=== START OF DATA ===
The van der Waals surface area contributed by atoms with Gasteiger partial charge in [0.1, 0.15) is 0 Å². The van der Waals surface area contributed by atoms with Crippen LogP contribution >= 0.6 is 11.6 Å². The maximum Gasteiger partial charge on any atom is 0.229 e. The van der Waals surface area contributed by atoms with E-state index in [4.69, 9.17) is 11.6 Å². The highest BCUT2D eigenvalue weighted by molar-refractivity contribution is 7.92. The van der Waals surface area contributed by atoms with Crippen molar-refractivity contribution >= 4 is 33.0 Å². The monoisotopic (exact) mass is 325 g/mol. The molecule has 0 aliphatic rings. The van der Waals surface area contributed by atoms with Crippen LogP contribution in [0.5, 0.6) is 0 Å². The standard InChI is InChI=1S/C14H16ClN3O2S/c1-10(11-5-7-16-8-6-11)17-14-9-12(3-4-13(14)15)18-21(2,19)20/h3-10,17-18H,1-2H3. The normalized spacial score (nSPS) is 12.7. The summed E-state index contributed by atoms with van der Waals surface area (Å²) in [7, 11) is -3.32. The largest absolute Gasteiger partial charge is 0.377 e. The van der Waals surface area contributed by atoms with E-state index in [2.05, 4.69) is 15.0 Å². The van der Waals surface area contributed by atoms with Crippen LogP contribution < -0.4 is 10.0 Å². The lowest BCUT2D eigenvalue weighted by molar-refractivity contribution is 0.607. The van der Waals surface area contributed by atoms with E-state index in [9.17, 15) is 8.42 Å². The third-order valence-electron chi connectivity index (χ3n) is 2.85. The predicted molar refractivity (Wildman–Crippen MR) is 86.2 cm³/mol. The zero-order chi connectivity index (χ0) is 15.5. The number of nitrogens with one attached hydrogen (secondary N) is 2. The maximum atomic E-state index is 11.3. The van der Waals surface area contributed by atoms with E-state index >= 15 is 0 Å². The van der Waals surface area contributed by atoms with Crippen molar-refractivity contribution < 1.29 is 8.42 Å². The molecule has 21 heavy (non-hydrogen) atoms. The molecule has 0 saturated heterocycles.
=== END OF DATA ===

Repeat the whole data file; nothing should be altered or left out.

The van der Waals surface area contributed by atoms with Gasteiger partial charge in [0.1, 0.15) is 0 Å². The van der Waals surface area contributed by atoms with Crippen LogP contribution >= 0.6 is 11.6 Å². The maximum Gasteiger partial charge on any atom is 0.229 e. The van der Waals surface area contributed by atoms with E-state index in [4.69, 9.17) is 11.6 Å². The highest BCUT2D eigenvalue weighted by molar-refractivity contribution is 7.92. The van der Waals surface area contributed by atoms with Crippen molar-refractivity contribution >= 4 is 33.0 Å². The monoisotopic (exact) mass is 325 g/mol. The molecule has 0 aliphatic rings. The van der Waals surface area contributed by atoms with Crippen LogP contribution in [0.5, 0.6) is 0 Å². The standard InChI is InChI=1S/C14H16ClN3O2S/c1-10(11-5-7-16-8-6-11)17-14-9-12(3-4-13(14)15)18-21(2,19)20/h3-10,17-18H,1-2H3. The normalized spacial score (nSPS) is 12.7. The summed E-state index contributed by atoms with van der Waals surface area (Å²) in [7, 11) is -3.32. The largest absolute Gasteiger partial charge is 0.377 e. The van der Waals surface area contributed by atoms with E-state index in [2.05, 4.69) is 15.0 Å². The van der Waals surface area contributed by atoms with Crippen LogP contribution < -0.4 is 10.0 Å². The lowest BCUT2D eigenvalue weighted by molar-refractivity contribution is 0.607. The van der Waals surface area contributed by atoms with E-state index in [9.17, 15) is 8.42 Å². The third-order valence-electron chi connectivity index (χ3n) is 2.85. The predicted molar refractivity (Wildman–Crippen MR) is 86.2 cm³/mol. The zero-order chi connectivity index (χ0) is 15.5. The number of nitrogens with one attached hydrogen (secondary N) is 2. The maximum atomic E-state index is 11.3. The van der Waals surface area contributed by atoms with E-state index >= 15 is 0 Å². The van der Waals surface area contributed by atoms with Crippen molar-refractivity contribution < 1.29 is 8.42 Å². The molecule has 21 heavy (non-hydrogen) atoms. The molecule has 0 saturated heterocycles.